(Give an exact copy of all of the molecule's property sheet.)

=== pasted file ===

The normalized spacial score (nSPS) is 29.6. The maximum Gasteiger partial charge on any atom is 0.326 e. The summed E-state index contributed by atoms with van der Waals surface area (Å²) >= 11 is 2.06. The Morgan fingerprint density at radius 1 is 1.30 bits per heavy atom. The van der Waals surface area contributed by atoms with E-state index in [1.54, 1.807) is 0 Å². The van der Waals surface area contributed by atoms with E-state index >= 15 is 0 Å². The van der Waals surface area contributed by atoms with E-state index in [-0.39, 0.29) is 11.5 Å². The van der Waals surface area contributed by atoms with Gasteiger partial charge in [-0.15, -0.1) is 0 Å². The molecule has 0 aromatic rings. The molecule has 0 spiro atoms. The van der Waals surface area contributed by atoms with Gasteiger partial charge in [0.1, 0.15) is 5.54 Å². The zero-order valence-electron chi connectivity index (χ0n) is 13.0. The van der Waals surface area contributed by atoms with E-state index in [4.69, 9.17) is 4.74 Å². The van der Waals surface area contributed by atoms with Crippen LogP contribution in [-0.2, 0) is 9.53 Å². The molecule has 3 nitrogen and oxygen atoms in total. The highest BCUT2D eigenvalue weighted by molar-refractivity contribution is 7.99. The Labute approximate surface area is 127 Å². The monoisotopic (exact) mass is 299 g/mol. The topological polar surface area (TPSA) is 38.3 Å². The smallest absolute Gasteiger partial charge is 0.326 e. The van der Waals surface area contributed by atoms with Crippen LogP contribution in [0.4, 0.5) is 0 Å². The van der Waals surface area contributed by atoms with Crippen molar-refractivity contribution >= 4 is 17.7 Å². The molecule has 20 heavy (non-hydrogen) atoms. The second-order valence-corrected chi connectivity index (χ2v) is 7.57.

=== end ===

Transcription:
The normalized spacial score (nSPS) is 29.6. The maximum Gasteiger partial charge on any atom is 0.326 e. The summed E-state index contributed by atoms with van der Waals surface area (Å²) >= 11 is 2.06. The Morgan fingerprint density at radius 1 is 1.30 bits per heavy atom. The van der Waals surface area contributed by atoms with E-state index in [1.54, 1.807) is 0 Å². The van der Waals surface area contributed by atoms with E-state index >= 15 is 0 Å². The van der Waals surface area contributed by atoms with E-state index in [-0.39, 0.29) is 11.5 Å². The van der Waals surface area contributed by atoms with Gasteiger partial charge in [-0.15, -0.1) is 0 Å². The molecule has 0 aromatic rings. The molecule has 0 spiro atoms. The van der Waals surface area contributed by atoms with Gasteiger partial charge in [0.1, 0.15) is 5.54 Å². The zero-order valence-electron chi connectivity index (χ0n) is 13.0. The van der Waals surface area contributed by atoms with E-state index in [4.69, 9.17) is 4.74 Å². The van der Waals surface area contributed by atoms with Crippen LogP contribution in [-0.2, 0) is 9.53 Å². The molecule has 3 nitrogen and oxygen atoms in total. The highest BCUT2D eigenvalue weighted by molar-refractivity contribution is 7.99. The Labute approximate surface area is 127 Å². The monoisotopic (exact) mass is 299 g/mol. The topological polar surface area (TPSA) is 38.3 Å². The smallest absolute Gasteiger partial charge is 0.326 e. The van der Waals surface area contributed by atoms with Crippen LogP contribution in [0.4, 0.5) is 0 Å². The van der Waals surface area contributed by atoms with Crippen molar-refractivity contribution >= 4 is 17.7 Å². The molecule has 20 heavy (non-hydrogen) atoms. The second-order valence-corrected chi connectivity index (χ2v) is 7.57.